State Street Reconstruction | Madison, WI

TRIG-STAR celebrates high school math

Posted on 06/03/2016 11:18 AM

MSA's Jeff DeMuth, PLS, left, and Jamie Anderson, PE, and explain how math and science are used with their surveying and engineering projects.
MSA's Jeff DeMuth, PLS, left, and Jamie Anderson, PE, and explain how math and science are used with their surveying and engineering projects.

Crandon High School (CHS) students learned the practical application of math and science at a recent presentation offered by MSA’s Jamie Anderson, PE, and Jeff DeMuth, PLS. 

The pair, who work out of MSA's Rhinelander, Wisconsin office, reviewed past and current MSA projects and indicated the technical knowledge needed to solve challenges.

The MSA professionals also explained the nationwide TRIG-STAR Competition, an annual exam performed throughout the nation. This statewide math competition is a timed exercise where participants solve trigonometry programs. 

Local winners receive cash prizes and an opportunity to be considered at the state and then national level based on their exam results and completion time.


Twenty-one CHS juniors and seniors took the TRIG-STAR exam in May. Winners were recognized at the May 26 Crandon High School Award Day. Anderson, a CHS graduate, presented the awards, in conjunction with the Math Department. 

The winners were: 1st Place - Wahsnoday Pamp, $100 and a plaque; 2nd Place - Andrew Lehman, $50 and a certificate; 3rd Place - William Strzyz, $25 and a certificate.

The National Society of Professional Surveyors (NSPS), Wisconsin Society of Land Surveyors (WSLS), and the local chapter North Lakes Chapter of WLS support TRIG-STAR.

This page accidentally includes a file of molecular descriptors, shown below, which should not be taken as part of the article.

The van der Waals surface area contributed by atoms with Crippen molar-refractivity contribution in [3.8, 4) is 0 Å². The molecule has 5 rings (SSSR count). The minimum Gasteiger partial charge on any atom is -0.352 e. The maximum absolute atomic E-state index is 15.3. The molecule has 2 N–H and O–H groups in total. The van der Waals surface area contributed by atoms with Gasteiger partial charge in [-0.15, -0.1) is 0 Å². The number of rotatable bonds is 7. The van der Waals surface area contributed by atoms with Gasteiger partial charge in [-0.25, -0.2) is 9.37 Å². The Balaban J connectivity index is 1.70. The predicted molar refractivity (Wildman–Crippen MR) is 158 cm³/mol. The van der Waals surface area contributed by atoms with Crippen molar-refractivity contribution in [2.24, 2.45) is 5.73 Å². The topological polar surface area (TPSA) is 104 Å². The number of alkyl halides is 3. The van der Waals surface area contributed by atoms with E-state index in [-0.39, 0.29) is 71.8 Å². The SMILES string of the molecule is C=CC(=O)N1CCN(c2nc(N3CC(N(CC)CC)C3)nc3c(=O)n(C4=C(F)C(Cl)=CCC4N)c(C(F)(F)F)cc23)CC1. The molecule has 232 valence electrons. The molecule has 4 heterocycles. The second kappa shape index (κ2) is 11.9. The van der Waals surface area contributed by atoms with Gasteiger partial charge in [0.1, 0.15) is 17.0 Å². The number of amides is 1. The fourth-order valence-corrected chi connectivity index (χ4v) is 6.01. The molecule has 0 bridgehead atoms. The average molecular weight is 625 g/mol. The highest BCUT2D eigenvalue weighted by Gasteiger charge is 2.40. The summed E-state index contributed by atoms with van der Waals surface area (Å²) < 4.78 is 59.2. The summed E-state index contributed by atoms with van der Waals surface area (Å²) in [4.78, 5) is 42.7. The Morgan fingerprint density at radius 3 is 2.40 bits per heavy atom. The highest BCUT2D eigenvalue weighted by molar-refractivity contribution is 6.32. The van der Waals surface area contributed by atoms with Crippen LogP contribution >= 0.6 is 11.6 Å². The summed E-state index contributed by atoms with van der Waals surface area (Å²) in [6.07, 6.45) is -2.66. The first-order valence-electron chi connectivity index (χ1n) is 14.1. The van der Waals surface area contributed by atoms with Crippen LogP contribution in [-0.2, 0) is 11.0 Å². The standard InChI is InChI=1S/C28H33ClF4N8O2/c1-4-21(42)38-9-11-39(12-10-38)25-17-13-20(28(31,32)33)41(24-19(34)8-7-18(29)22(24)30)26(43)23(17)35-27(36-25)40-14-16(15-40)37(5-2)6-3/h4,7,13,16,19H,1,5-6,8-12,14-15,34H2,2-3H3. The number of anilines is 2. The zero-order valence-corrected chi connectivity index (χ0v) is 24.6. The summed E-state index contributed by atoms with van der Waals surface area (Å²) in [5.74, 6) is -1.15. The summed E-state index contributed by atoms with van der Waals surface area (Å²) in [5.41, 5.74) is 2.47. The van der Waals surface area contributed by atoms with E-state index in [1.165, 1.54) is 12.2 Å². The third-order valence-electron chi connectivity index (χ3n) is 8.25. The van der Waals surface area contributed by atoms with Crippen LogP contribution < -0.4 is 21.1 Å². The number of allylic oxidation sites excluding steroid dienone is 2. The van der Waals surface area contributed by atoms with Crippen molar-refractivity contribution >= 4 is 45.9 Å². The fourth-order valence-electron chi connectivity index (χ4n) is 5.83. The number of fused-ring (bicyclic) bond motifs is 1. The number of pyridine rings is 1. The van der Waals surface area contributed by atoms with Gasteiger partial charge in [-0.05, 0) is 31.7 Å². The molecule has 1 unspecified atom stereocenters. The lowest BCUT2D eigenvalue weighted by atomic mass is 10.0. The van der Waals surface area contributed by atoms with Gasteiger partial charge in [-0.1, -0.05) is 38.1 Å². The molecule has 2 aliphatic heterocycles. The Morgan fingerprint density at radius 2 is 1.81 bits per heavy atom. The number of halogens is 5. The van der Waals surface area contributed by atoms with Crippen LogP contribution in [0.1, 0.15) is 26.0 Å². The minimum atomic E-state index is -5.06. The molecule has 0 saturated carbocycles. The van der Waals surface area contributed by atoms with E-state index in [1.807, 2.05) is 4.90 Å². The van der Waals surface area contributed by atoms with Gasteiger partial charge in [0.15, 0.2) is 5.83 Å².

The Northern Lakes Chapter of WSLS and MSA donated the Crandon High School TRIG-STAR prizes.

One scholarship also is available to students who take the exam, no matter their score, if they are pursuing a degree in surveying or a closely related field.

Diverse Career Paths

As a surveyor/engineer, Anderson looks forward to this opportunity to showcase his profession that offers many diverse career paths. 

Susan Van Hoof and Linda Denz of the CHS Math Department also assisted with the TRIG-STAR presentation and exam.

As presenters, Anderson said, “For the second year, we were able to go into the high school and talk candidly with the students about engineering and surveying, give some real-world project examples, and even discuss local projects that the students have seen. We revealed how trigonometry and math were used during the projects.”

Anderson and DeMuth also explained that technology is rapidly changing the surveying profession. What used to take weeks or months can now be done in a single day with computerized tools. Today’s surveyors combine time-tested practices and high-tech proficiency.

For More Information

Anderson said he appreciates the interest shown in STEM (science, technology, engineering, and math) careers by some of the students. For more information, contact Jamie Anderson.

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